John Warrillow: How did you come up with the 700 grand?
Ian Silverberg: Yeah, well, I got very creative. I literally went to 13 banks. Every bank in Santa Barbara, every one of them turned me down. I finally …
John Warrillow: Did you tell them about this little … I don’t know, it’s almost like arbitrage, this little secret about the 22 grand? Did you tell them that?
Ian Silverberg: I did. Yeah. I put together this business plan, this big, fat business plan. It was incredible. I was so proud of it. Everyone of them just said, “We don’t do land leases.”
Ian Silverberg: For a bank, it’s a little bit … It’s not cookie-cutter. Right? When a bank wants collateral, they want collateral they can really get their hands around. This was this … Okay, wait, we have this lease and this building, but if we … It’s not like something that you can sell as quickly. They don’t have that whole network to liquidate the assets if they really needed to. A lot of banks just aren’t comfortable with it, number one. Number two, I was a guy … I think I had $3,000 that I put into this deal when I first did it. I’m not kidding you. I had three grand of the 700.
John Warrillow: 697 to go.
Ian Silverberg: What happened was, I found a local … A guy named Lou Stone. He was a bank president. I remember on it … It was the 13th bank I walked into. At that point, I just felt like I had nothing to lose. I just put my guard down. I remember walking in there, no joke, I put my feet up on his desk. Long-haired, ponytailed guy, I had just come from my … I put my feet up on my desk and I just was really natural about it, and he just loved it. He said, “You know what? I’m going to give you a shot.”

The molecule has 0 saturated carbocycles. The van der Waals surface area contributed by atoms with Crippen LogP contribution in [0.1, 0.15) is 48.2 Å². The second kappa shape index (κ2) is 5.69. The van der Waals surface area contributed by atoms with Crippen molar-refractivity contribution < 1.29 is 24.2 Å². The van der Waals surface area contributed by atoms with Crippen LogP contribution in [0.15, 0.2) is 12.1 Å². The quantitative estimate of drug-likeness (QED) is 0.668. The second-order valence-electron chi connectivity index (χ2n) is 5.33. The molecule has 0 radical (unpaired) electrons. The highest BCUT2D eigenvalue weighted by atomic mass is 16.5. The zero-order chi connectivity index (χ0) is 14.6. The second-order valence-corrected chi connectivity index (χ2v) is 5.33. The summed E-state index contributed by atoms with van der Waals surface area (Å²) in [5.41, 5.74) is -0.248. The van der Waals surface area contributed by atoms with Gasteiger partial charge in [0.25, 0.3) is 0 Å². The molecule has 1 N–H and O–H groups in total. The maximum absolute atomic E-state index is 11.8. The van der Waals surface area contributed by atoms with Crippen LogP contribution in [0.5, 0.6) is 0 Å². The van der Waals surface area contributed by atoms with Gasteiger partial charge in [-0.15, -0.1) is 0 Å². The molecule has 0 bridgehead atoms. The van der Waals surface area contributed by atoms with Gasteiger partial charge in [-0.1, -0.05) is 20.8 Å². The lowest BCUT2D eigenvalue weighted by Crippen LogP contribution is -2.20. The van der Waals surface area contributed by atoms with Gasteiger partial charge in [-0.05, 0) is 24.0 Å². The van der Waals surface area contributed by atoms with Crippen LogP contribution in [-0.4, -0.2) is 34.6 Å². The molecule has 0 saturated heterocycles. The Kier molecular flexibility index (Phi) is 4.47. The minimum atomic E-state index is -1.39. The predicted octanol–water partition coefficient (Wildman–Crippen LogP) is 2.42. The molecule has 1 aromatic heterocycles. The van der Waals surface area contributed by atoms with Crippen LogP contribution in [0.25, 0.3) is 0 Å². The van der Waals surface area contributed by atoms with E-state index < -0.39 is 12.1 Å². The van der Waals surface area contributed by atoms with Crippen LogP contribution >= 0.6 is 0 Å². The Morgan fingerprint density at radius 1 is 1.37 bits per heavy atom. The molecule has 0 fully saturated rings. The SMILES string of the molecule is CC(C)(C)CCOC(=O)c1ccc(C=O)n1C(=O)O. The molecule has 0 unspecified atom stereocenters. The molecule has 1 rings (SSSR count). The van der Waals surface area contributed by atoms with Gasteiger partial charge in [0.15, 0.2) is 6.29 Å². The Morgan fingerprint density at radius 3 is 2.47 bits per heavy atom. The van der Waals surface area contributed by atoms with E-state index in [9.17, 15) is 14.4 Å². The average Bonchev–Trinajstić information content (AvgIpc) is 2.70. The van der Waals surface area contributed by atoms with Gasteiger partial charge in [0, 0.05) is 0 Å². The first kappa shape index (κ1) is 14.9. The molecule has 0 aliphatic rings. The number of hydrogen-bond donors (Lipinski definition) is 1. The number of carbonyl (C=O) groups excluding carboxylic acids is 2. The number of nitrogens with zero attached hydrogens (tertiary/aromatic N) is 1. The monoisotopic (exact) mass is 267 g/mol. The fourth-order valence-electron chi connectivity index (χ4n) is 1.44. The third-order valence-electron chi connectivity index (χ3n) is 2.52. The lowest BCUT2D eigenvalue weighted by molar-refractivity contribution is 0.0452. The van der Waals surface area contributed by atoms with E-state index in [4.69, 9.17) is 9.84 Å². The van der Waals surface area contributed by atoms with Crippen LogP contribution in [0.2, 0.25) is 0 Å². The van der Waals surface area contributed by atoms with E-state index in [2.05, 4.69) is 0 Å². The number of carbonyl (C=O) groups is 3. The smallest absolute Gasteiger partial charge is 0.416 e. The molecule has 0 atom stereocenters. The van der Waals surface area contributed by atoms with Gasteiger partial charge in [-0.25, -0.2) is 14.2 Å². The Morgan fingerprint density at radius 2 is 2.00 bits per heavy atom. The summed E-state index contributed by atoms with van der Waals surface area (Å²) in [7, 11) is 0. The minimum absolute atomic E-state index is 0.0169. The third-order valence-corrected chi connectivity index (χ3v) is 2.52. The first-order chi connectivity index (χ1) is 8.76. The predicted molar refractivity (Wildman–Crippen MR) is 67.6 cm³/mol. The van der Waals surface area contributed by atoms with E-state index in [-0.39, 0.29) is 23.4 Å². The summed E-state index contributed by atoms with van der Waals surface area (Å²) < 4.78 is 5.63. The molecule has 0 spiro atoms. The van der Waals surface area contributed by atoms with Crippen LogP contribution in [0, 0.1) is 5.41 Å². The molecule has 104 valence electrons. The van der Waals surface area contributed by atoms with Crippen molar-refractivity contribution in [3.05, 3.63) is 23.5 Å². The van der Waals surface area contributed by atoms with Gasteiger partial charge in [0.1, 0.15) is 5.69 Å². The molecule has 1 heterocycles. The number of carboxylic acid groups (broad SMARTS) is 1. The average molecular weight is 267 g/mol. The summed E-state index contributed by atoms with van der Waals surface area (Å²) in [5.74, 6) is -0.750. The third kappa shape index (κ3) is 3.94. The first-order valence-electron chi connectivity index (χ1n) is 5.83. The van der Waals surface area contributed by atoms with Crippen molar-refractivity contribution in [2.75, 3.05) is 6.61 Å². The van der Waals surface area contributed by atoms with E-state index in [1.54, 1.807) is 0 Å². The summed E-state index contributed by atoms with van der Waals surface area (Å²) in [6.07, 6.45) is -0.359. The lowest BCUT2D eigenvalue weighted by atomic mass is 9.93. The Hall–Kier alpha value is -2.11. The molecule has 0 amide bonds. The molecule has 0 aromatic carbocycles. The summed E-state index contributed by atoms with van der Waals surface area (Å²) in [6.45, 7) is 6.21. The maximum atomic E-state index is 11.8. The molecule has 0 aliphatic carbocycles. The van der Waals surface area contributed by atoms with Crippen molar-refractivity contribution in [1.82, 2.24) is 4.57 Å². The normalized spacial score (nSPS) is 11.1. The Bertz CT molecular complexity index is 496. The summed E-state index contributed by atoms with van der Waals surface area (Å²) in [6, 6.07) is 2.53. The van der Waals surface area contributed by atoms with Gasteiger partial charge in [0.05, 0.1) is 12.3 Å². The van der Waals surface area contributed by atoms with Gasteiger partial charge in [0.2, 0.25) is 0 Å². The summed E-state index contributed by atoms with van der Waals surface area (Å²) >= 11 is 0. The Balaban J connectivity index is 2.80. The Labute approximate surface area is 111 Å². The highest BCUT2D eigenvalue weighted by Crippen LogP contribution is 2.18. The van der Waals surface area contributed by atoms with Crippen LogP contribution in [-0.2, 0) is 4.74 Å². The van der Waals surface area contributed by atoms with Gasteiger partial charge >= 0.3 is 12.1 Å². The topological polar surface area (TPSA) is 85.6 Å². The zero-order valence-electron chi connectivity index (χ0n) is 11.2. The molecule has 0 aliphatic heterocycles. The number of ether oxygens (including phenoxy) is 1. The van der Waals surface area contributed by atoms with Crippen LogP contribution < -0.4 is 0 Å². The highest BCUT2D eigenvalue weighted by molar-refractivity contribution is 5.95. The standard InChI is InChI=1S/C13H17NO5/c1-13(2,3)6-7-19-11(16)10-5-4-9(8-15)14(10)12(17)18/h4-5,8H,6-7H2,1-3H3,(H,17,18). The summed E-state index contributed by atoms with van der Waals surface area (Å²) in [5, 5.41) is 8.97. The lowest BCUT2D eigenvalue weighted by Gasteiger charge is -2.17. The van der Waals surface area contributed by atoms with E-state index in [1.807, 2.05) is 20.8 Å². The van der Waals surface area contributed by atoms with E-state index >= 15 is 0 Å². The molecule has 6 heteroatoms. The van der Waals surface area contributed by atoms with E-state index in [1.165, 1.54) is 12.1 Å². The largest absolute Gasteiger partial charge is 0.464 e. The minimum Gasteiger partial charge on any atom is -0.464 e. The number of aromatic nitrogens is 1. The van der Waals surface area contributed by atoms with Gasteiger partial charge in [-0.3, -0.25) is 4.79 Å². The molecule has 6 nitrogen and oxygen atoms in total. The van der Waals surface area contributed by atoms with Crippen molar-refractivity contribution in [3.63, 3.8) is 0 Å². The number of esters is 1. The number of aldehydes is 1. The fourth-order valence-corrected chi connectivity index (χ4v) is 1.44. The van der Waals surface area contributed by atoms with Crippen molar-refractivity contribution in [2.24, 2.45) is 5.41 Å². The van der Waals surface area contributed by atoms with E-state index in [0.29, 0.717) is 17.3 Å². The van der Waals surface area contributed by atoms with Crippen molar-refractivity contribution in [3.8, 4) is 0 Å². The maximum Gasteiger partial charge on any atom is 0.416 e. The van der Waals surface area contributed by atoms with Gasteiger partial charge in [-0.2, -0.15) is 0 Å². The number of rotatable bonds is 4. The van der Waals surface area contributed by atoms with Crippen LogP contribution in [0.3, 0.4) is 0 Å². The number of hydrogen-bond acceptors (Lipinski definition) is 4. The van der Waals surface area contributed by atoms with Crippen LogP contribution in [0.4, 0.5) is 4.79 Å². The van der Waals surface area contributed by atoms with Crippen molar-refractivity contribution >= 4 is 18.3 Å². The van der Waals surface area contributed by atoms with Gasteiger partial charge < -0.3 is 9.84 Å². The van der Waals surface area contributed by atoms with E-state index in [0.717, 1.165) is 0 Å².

Ian Silverberg: He was also close to the deal, proximity-wise. His bank was a mile and a half down the road. He just understood. He was willing to take risk, and he ended up finding … There was an organization called California Coastal, which is like the SBA. What they did was, it was a loan guarantee company. They would come in and they would guarantee the loan for the bank, so that banks would go out there and give what they call sub-prime borrowers, like me, somebody who didn’t have experience.
John Warrillow: Tell me about California Coastal. I’ve heard of the SBA. For listeners outside of the United States, they may not have. Small Business Administration loans, where essentially the government is backing the loan, or a portion of the loans, the bank offering it is somewhat guaranteed, making them more willing to lend to small business. I’m not familiar with California Coastal. Was this a subsidiary of the SBA, or …
Ian Silverberg: Yeah, great question, and a very important organization. There are many of them out there, and I think they’re great resources. They’re called rural development corporations. Okay? RDCs. What these generally are … This one was in California. It had originally started for farmers, because farmers were having a very hard time getting loans, and getting funding, and financing, because it was a very challenging business.
Ian Silverberg: These organizations would come up, and they were non-profit organizations that had a mission to try and help people who can’t go through the normal … Who may not have the collateral. Right? In this case, they would put together loans for farmers, and then they’d realize that there are a lot of businesses that could utilize them. These guys did two things. Number one, they were actually … The SBA, they don’t have direct lending. The SBA, what they would do, the SBA has programs, and those programs are put through banks and RDCs.
John Warrillow: Sure.